Hospital Storm Warning

Oct 04, 2011

The Spacehijackers were even more correct than they might have thought...

The financial vulnerability of UK hospitals was highlighted last week, although the cause of their symptoms was apparently up for debate.

Health Secretary Andrew Lansley claimed that 22 NHS trusts were “on the brink of financial collapse” as a result of their PFI debt obligations. But trust managers disputed this, accusing Lansley of trying to steer political heat away from the cuts. “The problems that we face are about having to cut our budgets by 4 per cent every year for the next four years.” one trust executive told the Independent.

So, who is right? Ominously for our hospitals, the answer is both.

Asking the NHS to deliver ‘efficiency savings’ of £15-20 billion by 2013-14 will have obvious and dramatic consequences for the quality of care the NHS can provide.

Meanwhile, PFI has been crippling NHS budgets around the country for years. As Private Eye observed this week: “In 2007… acute hospitals then deemed by the NHS to be so screwed they couldn’t borrow money were four times more likely than others to have large PFI contracts.” The magazine continues: “Then in 2009 when the Audit Commission found that six acute trusts had particularly debilitating deficits, what did we find? Yes, five were lumbered with massive PFI commitments.”

So far, so gloomy, yet the condition may deteriorate because when the forces of the cuts and PFI combine, the challenge for our hospitals grows graver.

A 2011 paper called Private Finance in Austerity addresses two problems of PFI budgets, 1) they are ring-fenced from cuts and 2) they’re indexed to inflation.

Professor of Public Health Allyson Pollock writes: “Although PFI charges preempt between 0.4% and 18.6% of annual hospital trust income, PFI contractors are insulated from efficiency targets.” In other words, PFI debt obligations are immune from cuts. This forces hospitals to make wider and deeper cuts across the rest of their services to continue meeting payments for PFI services.

But PFI contracts are notoriously inefficient and wasteful. For example, maintenance is often handled by off-site contractors who must be brought in to do menial tasks such as changing light-bulbs and moving heavy equipment. This expensive service is fairly unnecessary and the sort of thing a hospital manager would axe to save money. But PFI contracts forbid this. Cuts to other areas, like clinical stuff, hospital beds and drugs budgets must be more brutal to compensate.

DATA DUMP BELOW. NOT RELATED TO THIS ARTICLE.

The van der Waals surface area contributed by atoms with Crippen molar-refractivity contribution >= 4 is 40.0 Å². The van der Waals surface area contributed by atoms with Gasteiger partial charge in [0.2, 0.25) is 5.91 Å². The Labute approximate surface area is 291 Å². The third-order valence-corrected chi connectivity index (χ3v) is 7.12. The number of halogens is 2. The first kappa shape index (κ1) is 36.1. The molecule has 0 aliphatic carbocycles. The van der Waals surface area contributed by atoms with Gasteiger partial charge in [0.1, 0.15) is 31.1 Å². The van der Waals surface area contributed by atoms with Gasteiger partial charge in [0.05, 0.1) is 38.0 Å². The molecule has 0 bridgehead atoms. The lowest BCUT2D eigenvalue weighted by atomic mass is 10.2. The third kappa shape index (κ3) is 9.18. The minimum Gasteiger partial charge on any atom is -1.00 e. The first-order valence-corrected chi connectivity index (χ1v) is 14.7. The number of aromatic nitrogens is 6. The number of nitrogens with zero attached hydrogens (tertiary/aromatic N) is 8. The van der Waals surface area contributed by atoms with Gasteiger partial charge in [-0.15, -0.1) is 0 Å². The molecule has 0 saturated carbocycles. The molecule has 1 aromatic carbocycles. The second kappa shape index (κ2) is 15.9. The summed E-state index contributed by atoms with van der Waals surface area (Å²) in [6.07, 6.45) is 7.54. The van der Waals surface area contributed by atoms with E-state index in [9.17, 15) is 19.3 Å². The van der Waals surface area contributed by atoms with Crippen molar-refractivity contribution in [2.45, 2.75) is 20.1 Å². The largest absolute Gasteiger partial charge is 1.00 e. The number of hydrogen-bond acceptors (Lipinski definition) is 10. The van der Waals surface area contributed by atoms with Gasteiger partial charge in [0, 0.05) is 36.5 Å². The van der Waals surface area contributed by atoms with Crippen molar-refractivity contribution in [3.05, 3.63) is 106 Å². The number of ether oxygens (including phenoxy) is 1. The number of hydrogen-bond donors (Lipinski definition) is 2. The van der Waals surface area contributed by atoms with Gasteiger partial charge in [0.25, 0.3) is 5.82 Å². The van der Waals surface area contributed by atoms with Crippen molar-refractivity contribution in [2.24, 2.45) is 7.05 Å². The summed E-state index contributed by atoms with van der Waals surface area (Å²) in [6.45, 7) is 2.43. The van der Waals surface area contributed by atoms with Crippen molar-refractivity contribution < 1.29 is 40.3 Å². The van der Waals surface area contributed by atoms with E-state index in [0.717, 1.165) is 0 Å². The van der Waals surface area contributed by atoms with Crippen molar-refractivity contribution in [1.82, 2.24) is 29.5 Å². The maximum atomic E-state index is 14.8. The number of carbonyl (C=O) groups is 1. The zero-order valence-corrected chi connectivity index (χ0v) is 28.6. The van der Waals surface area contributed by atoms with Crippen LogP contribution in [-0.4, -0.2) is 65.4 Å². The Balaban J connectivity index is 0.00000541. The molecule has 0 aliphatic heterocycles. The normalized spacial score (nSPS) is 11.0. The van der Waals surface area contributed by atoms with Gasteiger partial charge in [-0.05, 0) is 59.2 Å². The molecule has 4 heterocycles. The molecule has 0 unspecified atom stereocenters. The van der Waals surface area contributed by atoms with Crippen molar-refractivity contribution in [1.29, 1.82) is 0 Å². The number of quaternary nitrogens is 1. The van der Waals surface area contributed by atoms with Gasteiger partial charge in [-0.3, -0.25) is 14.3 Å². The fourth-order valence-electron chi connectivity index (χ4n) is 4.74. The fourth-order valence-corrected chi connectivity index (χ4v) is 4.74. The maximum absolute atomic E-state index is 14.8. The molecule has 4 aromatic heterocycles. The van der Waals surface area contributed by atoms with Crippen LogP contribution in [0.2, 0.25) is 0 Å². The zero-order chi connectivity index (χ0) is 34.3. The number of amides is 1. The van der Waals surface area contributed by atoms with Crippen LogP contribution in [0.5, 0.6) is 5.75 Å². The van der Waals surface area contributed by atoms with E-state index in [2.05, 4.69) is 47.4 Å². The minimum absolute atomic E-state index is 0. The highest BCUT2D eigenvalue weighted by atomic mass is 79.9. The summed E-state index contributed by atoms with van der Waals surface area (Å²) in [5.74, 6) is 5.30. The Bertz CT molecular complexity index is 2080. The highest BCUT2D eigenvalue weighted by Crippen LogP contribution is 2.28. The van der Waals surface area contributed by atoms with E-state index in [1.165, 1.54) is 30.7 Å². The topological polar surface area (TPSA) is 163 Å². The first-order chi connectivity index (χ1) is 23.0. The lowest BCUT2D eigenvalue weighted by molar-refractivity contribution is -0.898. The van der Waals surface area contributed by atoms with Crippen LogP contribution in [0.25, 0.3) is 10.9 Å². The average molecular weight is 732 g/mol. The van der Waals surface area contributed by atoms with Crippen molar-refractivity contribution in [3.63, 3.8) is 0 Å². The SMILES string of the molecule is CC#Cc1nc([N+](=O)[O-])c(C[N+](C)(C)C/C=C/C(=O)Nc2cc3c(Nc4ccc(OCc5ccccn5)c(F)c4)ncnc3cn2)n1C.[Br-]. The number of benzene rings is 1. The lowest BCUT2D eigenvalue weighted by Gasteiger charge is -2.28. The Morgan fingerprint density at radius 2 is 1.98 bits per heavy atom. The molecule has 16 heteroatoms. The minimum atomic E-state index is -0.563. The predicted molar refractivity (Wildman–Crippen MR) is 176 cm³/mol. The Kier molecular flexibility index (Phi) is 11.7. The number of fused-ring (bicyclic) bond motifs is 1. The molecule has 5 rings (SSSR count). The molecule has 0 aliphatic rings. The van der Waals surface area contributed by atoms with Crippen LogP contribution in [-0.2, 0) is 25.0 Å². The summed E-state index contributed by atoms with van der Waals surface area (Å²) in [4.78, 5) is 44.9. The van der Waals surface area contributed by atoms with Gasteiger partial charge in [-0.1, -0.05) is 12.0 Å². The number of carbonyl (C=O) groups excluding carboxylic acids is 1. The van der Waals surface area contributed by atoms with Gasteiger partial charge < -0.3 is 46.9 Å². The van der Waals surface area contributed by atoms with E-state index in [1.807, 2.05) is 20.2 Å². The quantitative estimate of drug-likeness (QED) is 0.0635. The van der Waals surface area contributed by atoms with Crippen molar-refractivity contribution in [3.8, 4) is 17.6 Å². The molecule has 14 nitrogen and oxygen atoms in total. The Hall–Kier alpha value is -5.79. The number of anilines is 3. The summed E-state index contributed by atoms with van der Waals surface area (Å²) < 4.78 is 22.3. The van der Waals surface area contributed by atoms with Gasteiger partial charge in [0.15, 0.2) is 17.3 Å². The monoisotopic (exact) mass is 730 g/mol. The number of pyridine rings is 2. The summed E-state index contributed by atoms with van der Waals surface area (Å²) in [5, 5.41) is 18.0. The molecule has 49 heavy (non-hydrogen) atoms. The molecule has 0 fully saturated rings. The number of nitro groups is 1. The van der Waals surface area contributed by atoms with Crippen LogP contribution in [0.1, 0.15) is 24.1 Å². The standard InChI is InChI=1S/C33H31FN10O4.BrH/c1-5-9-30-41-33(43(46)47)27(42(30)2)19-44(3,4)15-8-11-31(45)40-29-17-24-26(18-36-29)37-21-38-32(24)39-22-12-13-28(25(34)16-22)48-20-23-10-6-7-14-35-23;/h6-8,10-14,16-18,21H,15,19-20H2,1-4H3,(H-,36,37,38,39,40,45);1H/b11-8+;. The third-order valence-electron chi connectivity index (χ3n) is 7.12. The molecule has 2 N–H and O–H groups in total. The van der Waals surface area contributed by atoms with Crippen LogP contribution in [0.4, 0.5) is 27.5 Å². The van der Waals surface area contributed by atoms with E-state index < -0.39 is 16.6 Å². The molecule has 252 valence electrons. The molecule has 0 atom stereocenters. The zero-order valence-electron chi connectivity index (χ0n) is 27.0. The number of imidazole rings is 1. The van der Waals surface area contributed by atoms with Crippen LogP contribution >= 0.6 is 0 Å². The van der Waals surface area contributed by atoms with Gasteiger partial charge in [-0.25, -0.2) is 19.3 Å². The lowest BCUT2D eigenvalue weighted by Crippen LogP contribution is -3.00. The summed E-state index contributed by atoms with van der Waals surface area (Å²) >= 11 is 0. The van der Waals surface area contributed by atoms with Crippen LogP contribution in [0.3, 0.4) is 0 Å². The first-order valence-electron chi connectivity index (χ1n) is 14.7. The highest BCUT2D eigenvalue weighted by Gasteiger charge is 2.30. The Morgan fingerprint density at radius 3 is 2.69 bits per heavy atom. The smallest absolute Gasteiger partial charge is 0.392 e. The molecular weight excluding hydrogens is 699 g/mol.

This year inflation rates have been at 4%, the highest in nearly two decades. PFI contracts are indexed to inflation, meaning the amount of money owed by hospitals is not fixed but rises with the inflation rate. For instance, if a PFI payment was £100 million last year, it will be £104 million this year. And, if inflation rates continue to rise, £108 million in 2012.

While hospital managers are frantically laying off staff and closing wards to meet ‘efficiency’ targets, PFI contracts are demanding more and more money to provide exactly the same service. This eats even further into frontline service budgets.

So, PFI has our hospitals in a mess but the government does have a trump card, if it wants to play it.

Pollock’s paper notes that some of the biggest PFI project money lenders of the last decade were the bailed out banks RBS, HBOS and Lloyds. Public ownership of these banks provides an ideal opportunity to renegotiate PFI interest rates and pass these savings on to hospitals.

... when they planted these signs around London hospitals one night, a few weeks back

She writes: “The government rescue means that bank ownership and its attendant risks have been transferred, completely or in part, from the private sector back to the public and the taxpayer. However, the case for paying bank lenders and shareholders higher interest rates under PFI rests on the claim that risk has been transferred to them. There can be no case therefore for not reopening these contracts. Management consultants, McKinsey & Company, estimated last year that a reduction of 0.02 to 0.03 percent in interest charges paid to contractors by NHS hospitals could save £200m a year.”

This would, of course, require joined up thinking and an admission that markets do not correct themselves but need regulation and intervention… Don’t hold your breath.

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